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Daily Office:
Monday

Monday, July 14th, 2008

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This week’s images were taken one afternoon not too long ago; they show the storefronts and other edifices on the south side of 86th Street between Second and Third Avenues.

Morning

Rental: From Sam Roberts’s story in the Times, this morning, about the dodginess of “1625” as the founding date of our fair city (Nieuw Amsterdam):

The first settlers apparently arrived in 1624 (or 1623) and encamped on Governors Island. In 1625, they shipped their cattle to Lower Manhattan, where more land and water were available, and a fort was planned there. In 1626, Peter Minuit made his famous purchase of Manhattan (except that he bought it from Indians who did not own it and that in their view, he was, like many subsequent residents of Manhattan, merely a renter, not an owner).

You gotta love it.

Noon

Supreme: Try to make some time — this evening, perhaps, or first thing tomorrow morning — to read the envoi of Times Supreme Court commentator, Linda Greenhouse. After nearly thirty years on the beat, she is retiring (to Yale).  

Night

Warrant: Luis Moreno-Ocampo, the prosecutor of the International Criminal Court at the Hague, has submitted a warrant for the arrest of Omar Hassan al-Bashir, president of Sudan, charging him with genocide. It’s a first.
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Daily Office:
Wednesday

Wednesday, July 2nd, 2008

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Morning

Mean Money: Leona’s money is going to the dogs — and so is Dicky Grasso’s.

Noon

DIRL: What with following one link to another, I came across a nice, long comment thread (at Marginal Revolution) proposing books to take to Africa on a research project that will take a year, with only visit home. Somebody asked for advice.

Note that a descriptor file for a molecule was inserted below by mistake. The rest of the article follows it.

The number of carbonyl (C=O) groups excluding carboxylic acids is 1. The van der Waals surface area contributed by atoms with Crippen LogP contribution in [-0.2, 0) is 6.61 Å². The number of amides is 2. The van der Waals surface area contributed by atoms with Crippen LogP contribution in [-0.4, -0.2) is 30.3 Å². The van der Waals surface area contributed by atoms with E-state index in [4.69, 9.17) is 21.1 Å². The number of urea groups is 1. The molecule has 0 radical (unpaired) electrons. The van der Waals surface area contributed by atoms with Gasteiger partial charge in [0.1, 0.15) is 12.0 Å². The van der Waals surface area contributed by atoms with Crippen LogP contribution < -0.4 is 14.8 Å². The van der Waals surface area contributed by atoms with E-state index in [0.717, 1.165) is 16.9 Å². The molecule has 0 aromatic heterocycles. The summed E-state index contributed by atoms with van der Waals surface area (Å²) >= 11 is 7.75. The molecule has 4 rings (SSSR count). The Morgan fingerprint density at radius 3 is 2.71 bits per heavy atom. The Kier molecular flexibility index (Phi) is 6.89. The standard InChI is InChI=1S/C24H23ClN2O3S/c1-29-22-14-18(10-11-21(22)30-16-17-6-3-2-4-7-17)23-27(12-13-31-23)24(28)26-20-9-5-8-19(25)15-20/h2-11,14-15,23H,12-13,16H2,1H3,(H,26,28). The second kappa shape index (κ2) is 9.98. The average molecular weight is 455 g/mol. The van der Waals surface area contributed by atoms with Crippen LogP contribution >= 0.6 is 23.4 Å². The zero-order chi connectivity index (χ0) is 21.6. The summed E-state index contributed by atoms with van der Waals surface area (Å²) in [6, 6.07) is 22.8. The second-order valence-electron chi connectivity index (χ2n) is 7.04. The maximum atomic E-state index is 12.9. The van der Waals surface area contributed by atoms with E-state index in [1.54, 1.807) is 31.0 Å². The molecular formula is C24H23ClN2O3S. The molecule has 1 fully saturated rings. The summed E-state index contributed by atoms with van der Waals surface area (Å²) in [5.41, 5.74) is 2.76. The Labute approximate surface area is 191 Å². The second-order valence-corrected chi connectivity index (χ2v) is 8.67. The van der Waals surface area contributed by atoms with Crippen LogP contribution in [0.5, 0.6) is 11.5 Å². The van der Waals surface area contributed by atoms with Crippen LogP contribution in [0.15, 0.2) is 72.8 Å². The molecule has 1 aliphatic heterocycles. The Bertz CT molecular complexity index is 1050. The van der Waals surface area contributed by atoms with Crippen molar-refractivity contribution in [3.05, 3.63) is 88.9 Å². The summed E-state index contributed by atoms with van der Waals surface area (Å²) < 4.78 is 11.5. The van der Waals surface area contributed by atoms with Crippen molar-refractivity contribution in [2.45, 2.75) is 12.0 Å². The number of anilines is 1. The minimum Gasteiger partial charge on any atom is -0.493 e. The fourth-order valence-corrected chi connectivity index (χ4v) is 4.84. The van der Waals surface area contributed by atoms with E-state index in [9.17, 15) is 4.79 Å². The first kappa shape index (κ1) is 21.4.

Night

Pectavensis: How’s your Latin? It doesn’t have to be very good, to read Gregory of Tours, a Sixth-Century bishop who wrote pretty good history, considering it was the Dark Ages and all. Plus, he writes about a scandal at a convent in Poitou (in monasterio Pectavense). Nudge, nudge!

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Daily Office:
Tuesday

Tuesday, June 24th, 2008

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Morning 

Bye, Bye, Bruno: New York State Senator Joseph L Bruno seems to have knocked all of Albany on its ear by announcing that he will not seek re-election.

Noon

One Lump or Two?: First, the good news: U S Sugar will restore 187,000 acres of Florida land to the Everglades.

Night

Sprawlwrong: Even more quickly than I’d expected, suburban sprawl not only looks like a bad idea but costs like one, according to Peter Goodman’s story from Denver. Between transport and heating, many Americans face a dismal, possibly dangerous winter. Suddenly, the way that I live (apartment footage in the three-digits squared; no car) looks like a far more viable template.  
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Daily Office:
Tuesday

Tuesday, June 17th, 2008

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Morning

Transport: Joe Sharkey, who follows business travel for the Times, writes about the increasingly “upstairs-downstairs” nature of domestic air travel. The “commercial” airlines have lost nearly half of their “premium” customers to “business aviation” — smaller, upscale jets that used to be the preserve of jillionaires and corporations — since 2000.

Noon

Panic: Within the past twenty minutes, I have drifted from a calm inattentiveness into a vortex of panic. How on earth am I going to be ready to leave New York by 1:30 tomorrow afternoon? And how did I manage to forget the Morning Read this morning? Must have been the McChouffe at lunch.

Night

Bronx Cheer: Sex kitteness Dr Ruth Westheimer inducted into the Houston Bronx Walk of Fame, even though she has never lived on Westheimer Boulevard in the Bronx.